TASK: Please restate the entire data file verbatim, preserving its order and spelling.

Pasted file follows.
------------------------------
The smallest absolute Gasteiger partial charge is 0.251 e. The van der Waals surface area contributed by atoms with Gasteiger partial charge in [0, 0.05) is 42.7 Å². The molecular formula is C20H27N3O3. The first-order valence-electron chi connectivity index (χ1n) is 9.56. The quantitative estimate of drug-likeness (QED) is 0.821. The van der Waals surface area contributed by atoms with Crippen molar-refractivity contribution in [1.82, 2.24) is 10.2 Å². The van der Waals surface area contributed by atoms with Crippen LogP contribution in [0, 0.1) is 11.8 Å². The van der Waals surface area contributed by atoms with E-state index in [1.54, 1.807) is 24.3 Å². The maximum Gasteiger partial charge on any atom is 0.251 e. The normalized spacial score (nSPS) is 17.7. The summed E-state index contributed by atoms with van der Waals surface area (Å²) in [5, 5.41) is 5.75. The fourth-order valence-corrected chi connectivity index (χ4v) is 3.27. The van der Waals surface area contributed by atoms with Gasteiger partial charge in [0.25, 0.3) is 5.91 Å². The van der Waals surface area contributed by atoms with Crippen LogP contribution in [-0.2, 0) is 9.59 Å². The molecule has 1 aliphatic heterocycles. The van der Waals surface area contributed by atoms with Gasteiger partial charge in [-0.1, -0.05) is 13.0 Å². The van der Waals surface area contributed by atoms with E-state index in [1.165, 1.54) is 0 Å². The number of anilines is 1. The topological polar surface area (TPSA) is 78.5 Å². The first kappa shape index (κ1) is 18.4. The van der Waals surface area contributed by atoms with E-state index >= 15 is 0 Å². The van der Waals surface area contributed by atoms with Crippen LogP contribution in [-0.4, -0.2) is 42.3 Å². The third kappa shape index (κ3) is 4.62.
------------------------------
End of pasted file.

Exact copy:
The smallest absolute Gasteiger partial charge is 0.251 e. The van der Waals surface area contributed by atoms with Gasteiger partial charge in [0, 0.05) is 42.7 Å². The molecular formula is C20H27N3O3. The first-order valence-electron chi connectivity index (χ1n) is 9.56. The quantitative estimate of drug-likeness (QED) is 0.821. The van der Waals surface area contributed by atoms with Crippen molar-refractivity contribution in [1.82, 2.24) is 10.2 Å². The van der Waals surface area contributed by atoms with Crippen LogP contribution in [0, 0.1) is 11.8 Å². The van der Waals surface area contributed by atoms with E-state index in [1.54, 1.807) is 24.3 Å². The maximum Gasteiger partial charge on any atom is 0.251 e. The normalized spacial score (nSPS) is 17.7. The summed E-state index contributed by atoms with van der Waals surface area (Å²) in [5, 5.41) is 5.75. The fourth-order valence-corrected chi connectivity index (χ4v) is 3.27. The van der Waals surface area contributed by atoms with Gasteiger partial charge in [0.25, 0.3) is 5.91 Å². The van der Waals surface area contributed by atoms with Crippen LogP contribution in [-0.2, 0) is 9.59 Å². The molecule has 1 aliphatic heterocycles. The van der Waals surface area contributed by atoms with Gasteiger partial charge in [-0.1, -0.05) is 13.0 Å². The van der Waals surface area contributed by atoms with E-state index in [1.165, 1.54) is 0 Å². The number of anilines is 1. The topological polar surface area (TPSA) is 78.5 Å². The first kappa shape index (κ1) is 18.4. The van der Waals surface area contributed by atoms with E-state index >= 15 is 0 Å². The van der Waals surface area contributed by atoms with Crippen LogP contribution in [-0.4, -0.2) is 42.3 Å². The third kappa shape index (κ3) is 4.62.